Use this URL to cite or link to this record in EThOS: http://ethos.bl.uk/OrderDetails.do?uin=uk.bl.ethos.649637
Title: Studies on common genital HPV types, HPV variants and HPV integration in the development of cervical carcinoma
Author: Donaldson, Yvonne K.
Awarding Body: University of Edinburgh
Current Institution: University of Edinburgh
Date of Award: 1993
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Abstract:
There has been considerable epidemiological and experimental evidence to support a role for human papillomavirus (HPV) in the development of cervical cancer, however, the precise contribution of HPV remains controversial. Variation in prevalence of HPV types in cervical lesions have been found and there have been reports of a high prevalence of HPV in normal tissue. These variable findings have been attributed to several factors including the different detection and cervical sampling techniques used. In this study a PCR based assay for the detection of the common genital HPV types 6b, 11, 16, 18 and 33 was designed and optimised for both sensitivity and specificity. The assay was applied to 24 normal control cases, 20 cases each of cervical intraepithelial neoplasia (CIN) 1, CIN 2 and CIN 3, 26 cases of squamous carcinoma, 16 cases of adenocarcinoma and 4 cases of mixed adenosquamous carcinoma. HPV DNA was found in 25% of CIN 1 cases, 60% of both CIN 2 and CIN 3 cases and in 80% of the cervical carcinomas. A novel finding was that no HPV DNA was detected in the normal control cases. No HPV 6 or 33 DNA was found and HPV 11 DNA was detected in only 5% of CIN 1 cases. HPV 16 and HPV 18 DNA was seen with increasing frequency though the spectrum of cervical disease. The results of this assay support a role for HPV 16 and 18 in neoplastic progression and emphasise the biological similarity of CIN 2 and CIN 3 and their divergence from CIN 1. The prevalence of HPV 16 and HPV 18 in cervical neoplasms was compared. HPV 16 was found in more squamous carcinomas (58%) than HPV 18 (23%), whereas in adenocarcinomas - which have a poorer prognosis than squamous carcinomas - both HPV types showed an equal prevalence (44%). Thus, in terms of cancer cell differentiation HPV 16 appeared to confer a better prognosis than HPV 18. The frequency of HPV 16 in all cancers and CINs gave a CANCER:CIN prevalence ratio of 1.4 (54% /38%) as compared to one of 3.75 (30% /8%) for HPV 18 - a 2.6 fold difference - indicating either a greater risk of, or more rapid progression to malignancy associated with HPV 18. These findings suggest that HPV 18 is more aggressive than HPV 16.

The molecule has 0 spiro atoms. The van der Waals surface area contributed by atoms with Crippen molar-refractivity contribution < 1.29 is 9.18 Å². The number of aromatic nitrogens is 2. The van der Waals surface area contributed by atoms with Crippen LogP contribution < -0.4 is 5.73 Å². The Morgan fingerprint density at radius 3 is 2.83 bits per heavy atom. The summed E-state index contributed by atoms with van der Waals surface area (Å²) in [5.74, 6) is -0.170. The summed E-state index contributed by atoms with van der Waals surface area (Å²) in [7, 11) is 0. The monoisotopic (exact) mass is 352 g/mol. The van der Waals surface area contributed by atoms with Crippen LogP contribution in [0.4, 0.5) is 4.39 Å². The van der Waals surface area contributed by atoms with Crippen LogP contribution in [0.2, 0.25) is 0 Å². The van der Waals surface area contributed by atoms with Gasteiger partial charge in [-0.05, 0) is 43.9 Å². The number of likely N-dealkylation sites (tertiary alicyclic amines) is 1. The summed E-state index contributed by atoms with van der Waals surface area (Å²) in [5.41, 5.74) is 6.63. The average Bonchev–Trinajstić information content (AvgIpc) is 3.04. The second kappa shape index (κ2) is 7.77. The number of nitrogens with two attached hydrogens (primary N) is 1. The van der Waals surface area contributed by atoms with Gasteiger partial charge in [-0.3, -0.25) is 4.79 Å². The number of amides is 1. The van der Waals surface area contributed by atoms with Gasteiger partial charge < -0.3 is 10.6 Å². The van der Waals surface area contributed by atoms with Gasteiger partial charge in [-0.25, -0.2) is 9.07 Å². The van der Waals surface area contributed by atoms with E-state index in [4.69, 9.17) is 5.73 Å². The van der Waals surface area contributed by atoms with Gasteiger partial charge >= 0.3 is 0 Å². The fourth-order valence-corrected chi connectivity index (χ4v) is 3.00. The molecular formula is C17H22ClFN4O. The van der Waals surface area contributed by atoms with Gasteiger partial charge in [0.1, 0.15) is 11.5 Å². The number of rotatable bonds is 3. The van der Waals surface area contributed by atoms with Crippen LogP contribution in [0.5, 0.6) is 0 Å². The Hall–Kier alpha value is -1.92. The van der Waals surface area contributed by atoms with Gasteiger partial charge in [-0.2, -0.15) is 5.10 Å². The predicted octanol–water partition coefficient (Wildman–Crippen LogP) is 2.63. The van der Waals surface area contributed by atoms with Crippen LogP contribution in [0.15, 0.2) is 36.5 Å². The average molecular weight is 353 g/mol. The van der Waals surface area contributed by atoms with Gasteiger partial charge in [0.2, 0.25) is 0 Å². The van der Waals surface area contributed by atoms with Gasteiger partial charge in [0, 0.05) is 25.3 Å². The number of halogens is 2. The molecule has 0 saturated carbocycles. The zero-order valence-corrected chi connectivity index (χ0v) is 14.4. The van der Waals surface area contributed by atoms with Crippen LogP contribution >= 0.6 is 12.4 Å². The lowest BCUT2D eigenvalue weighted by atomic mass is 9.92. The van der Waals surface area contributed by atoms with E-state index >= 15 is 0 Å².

Supervisor: Not available Sponsor: Not available
Qualification Name: Thesis (Ph.D.) Qualification Level: Doctoral
EThOS ID: uk.bl.ethos.649637  DOI: Not available
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